Further, individuals may suffer from direct discrimination based on perception. This form of discrimination is said to occur when employers and colleagues behave less favourably because of their attitudes about sex or gender reassignment, regardless of whether those perceptions are correct or not. For example, an individual may be treated less favourably based on the perceived gender of their name.
Indirect discrimination is said to occur when employers introduce policies, procedures and standard practices within the workplace that inadvertently disadvantage or favour a particular group of individuals based on gender reassignment. This type of discriminatory practices may include;
- contractual benefits;
- recruitment selection criteria;
- flexible working options;
- redundancy scoring criteria;
To make an employment tribunal claim against indirect discrimination, you must be able to show that a particular policy would affect the majority of members or all members of their specific group.
There are cases, however, when employers can justify these practices, if there is a legitimate business interest behind the disputed policy. For example, your employer may be justified in prescribing that a particular role is only for women, if it would be unsuitable for a male to perform the function of say, a support worker for teenage girls.
Harassment involves unfavourable or unwanted conduct of employers or colleagues, due to (actual or perceived) gender reassignment. Thus, an individual could be treated less favourably because they objected against, or rejected, unwanted sexual conduct from another employee. Examples of harassment may include;
- Inappropriate questions;
- Unncessary jokes;
- Excluding someone
Exposure to sexual harassment on the basis of gender reassignment is also a risk within the workplace. Such conduct may include:
- Comments about physical appearance;
- Unwanted physical contact;
- Displaying pornographic images;
- Sexual assault
Sexual harassment can be inflicted by an individual of any sex or sexual orientation. Furthermore, there are cases in which a claimant may feel uncomfortable, even if the alleged harasser has no specific intent of harassment. In such cases, an employment tribunal may consider whether it is reasonable for the claimant to feel the way they do, before proceeding to give judgement that the accused person’s actions qualify as harassment.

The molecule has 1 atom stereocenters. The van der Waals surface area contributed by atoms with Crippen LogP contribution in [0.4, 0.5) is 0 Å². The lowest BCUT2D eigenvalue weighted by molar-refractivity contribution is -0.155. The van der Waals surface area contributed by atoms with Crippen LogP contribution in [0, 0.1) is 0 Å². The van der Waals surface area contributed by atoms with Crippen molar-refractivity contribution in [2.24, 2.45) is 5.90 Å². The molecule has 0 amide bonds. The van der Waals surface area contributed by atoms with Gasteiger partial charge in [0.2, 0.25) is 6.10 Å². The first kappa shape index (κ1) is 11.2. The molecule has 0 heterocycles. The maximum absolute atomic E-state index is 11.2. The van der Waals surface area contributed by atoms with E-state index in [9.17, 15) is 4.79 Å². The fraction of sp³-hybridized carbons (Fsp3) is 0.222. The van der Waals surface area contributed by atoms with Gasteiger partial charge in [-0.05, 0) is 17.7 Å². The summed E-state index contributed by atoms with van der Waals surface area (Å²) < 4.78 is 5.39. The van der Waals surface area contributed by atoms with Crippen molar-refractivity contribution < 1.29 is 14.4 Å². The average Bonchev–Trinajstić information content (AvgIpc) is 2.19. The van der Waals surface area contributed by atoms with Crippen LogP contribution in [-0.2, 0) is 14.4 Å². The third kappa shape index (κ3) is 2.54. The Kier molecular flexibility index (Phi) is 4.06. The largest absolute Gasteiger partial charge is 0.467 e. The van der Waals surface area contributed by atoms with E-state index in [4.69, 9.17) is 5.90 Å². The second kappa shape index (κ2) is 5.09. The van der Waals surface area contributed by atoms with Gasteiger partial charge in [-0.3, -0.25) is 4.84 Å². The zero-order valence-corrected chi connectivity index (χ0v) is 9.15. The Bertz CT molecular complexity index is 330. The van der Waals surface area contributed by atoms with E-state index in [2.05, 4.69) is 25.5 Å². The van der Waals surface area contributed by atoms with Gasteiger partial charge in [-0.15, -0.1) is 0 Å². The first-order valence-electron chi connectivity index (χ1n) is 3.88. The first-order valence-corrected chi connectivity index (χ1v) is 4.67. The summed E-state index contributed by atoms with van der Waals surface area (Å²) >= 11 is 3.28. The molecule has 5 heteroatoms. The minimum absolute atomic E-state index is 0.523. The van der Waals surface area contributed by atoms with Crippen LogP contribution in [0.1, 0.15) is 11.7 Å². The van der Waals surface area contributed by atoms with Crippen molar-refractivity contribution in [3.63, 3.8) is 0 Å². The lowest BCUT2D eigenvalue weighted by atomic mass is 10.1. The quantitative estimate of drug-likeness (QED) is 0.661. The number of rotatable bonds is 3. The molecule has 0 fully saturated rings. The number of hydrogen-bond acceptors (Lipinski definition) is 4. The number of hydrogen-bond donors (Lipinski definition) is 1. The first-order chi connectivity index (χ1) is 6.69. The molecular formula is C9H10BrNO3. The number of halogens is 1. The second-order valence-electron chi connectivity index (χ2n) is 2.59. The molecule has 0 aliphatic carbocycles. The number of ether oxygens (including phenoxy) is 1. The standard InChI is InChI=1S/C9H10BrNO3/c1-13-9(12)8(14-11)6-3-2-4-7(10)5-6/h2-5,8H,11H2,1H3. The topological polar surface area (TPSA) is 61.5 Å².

According to UK employment law, it is also possible for a third party to bring forth an harassment complaint, even if the behaviour is not directed towards them. For example, an individual may make a formal complaint about their co-workers making sexual advances or comments towards another staff member, if they believe that such conduct is negatively impacting the working environment of the organisation.
Victimisation is described as any disadvantage, harm or loss that an individual suffers in the workplace because of their previous involvement in a gender reassignment discrimination case. Such participation may include giving evidence in a complaint, making an allegation of discrimination, or supporting someone else’s discrimination claim.
Subsequently, the person who is being victimised may be denied opportunities, labelled as a troublemaker, excluded from events and training opportunities, or threatened with a poor reference when seeking employment elsewhere.
In the UK, it is unlawful to discriminate against an individual because of their sex or gender reassignment under the Equality Act 2010. Therefore, it is essential for employers and managers to create a conducive environment that would help recognise all forms of gender identity and expression. Furthermore, employers must lead by example on diversity and equality issues, and handle the changing needs of transgender individuals with sensitivity.
Tom Street qualified as a solicitor in 2003 and has over 20 years experience in employment and litigation law. He studied law at the University of Manchester before undertaking the legal practice course at the College of Law in Guildford, going on to complete his legal training at a firm in Chancery Lane, London. Once fully qualified, he moved to a niche litigation practice in the City of London.
In 2010, Tom set up his own legal practice, Tom Street & Co Solicitors and as part of this, in accordance with his strongly held objective to provide everyone with an easy pathway to justice he established the online portals Do I Have A Case? and Tribunal Claim. These websites are trading names of Tom Street & Co Solicitors.